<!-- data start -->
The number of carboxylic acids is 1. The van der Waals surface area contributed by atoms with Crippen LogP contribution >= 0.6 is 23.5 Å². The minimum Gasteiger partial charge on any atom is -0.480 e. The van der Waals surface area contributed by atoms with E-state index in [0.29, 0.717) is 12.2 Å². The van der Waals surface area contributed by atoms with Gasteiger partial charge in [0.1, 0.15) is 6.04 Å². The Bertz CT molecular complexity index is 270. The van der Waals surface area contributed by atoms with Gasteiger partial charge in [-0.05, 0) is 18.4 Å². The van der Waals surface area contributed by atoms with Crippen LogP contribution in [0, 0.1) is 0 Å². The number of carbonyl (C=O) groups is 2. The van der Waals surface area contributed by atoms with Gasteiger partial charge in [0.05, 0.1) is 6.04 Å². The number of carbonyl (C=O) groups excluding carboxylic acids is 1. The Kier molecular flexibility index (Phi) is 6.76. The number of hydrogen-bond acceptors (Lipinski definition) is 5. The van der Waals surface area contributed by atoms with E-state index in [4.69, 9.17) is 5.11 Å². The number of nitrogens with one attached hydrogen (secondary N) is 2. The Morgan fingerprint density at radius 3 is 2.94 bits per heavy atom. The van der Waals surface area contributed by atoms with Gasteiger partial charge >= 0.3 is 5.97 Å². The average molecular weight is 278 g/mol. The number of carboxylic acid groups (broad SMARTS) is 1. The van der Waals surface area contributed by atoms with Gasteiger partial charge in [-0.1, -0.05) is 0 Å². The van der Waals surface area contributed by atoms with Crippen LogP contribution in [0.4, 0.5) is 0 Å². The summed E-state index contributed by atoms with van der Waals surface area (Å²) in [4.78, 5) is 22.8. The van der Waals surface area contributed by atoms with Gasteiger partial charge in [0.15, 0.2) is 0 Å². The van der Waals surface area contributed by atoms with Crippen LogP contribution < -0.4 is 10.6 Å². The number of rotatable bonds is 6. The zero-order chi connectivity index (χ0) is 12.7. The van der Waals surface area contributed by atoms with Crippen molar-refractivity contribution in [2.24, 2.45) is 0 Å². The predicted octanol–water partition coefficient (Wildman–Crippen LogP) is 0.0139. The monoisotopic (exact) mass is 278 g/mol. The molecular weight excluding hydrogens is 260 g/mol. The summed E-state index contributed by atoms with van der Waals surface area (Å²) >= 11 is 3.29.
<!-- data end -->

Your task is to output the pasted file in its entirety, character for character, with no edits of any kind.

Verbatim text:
The number of carboxylic acids is 1. The van der Waals surface area contributed by atoms with Crippen LogP contribution >= 0.6 is 23.5 Å². The minimum Gasteiger partial charge on any atom is -0.480 e. The van der Waals surface area contributed by atoms with E-state index in [0.29, 0.717) is 12.2 Å². The van der Waals surface area contributed by atoms with Gasteiger partial charge in [0.1, 0.15) is 6.04 Å². The Bertz CT molecular complexity index is 270. The van der Waals surface area contributed by atoms with Gasteiger partial charge in [-0.05, 0) is 18.4 Å². The van der Waals surface area contributed by atoms with Crippen LogP contribution in [0, 0.1) is 0 Å². The number of carbonyl (C=O) groups is 2. The van der Waals surface area contributed by atoms with Gasteiger partial charge in [0.05, 0.1) is 6.04 Å². The number of carbonyl (C=O) groups excluding carboxylic acids is 1. The Kier molecular flexibility index (Phi) is 6.76. The number of hydrogen-bond acceptors (Lipinski definition) is 5. The van der Waals surface area contributed by atoms with E-state index in [4.69, 9.17) is 5.11 Å². The number of nitrogens with one attached hydrogen (secondary N) is 2. The Morgan fingerprint density at radius 3 is 2.94 bits per heavy atom. The van der Waals surface area contributed by atoms with Gasteiger partial charge >= 0.3 is 5.97 Å². The average molecular weight is 278 g/mol. The number of carboxylic acid groups (broad SMARTS) is 1. The van der Waals surface area contributed by atoms with Gasteiger partial charge in [-0.1, -0.05) is 0 Å². The van der Waals surface area contributed by atoms with Crippen LogP contribution in [0.4, 0.5) is 0 Å². The summed E-state index contributed by atoms with van der Waals surface area (Å²) in [4.78, 5) is 22.8. The van der Waals surface area contributed by atoms with Gasteiger partial charge in [0.15, 0.2) is 0 Å². The van der Waals surface area contributed by atoms with Crippen LogP contribution < -0.4 is 10.6 Å². The number of rotatable bonds is 6. The zero-order chi connectivity index (χ0) is 12.7. The van der Waals surface area contributed by atoms with Crippen molar-refractivity contribution in [2.24, 2.45) is 0 Å². The predicted octanol–water partition coefficient (Wildman–Crippen LogP) is 0.0139. The monoisotopic (exact) mass is 278 g/mol. The molecular weight excluding hydrogens is 260 g/mol. The summed E-state index contributed by atoms with van der Waals surface area (Å²) >= 11 is 3.29.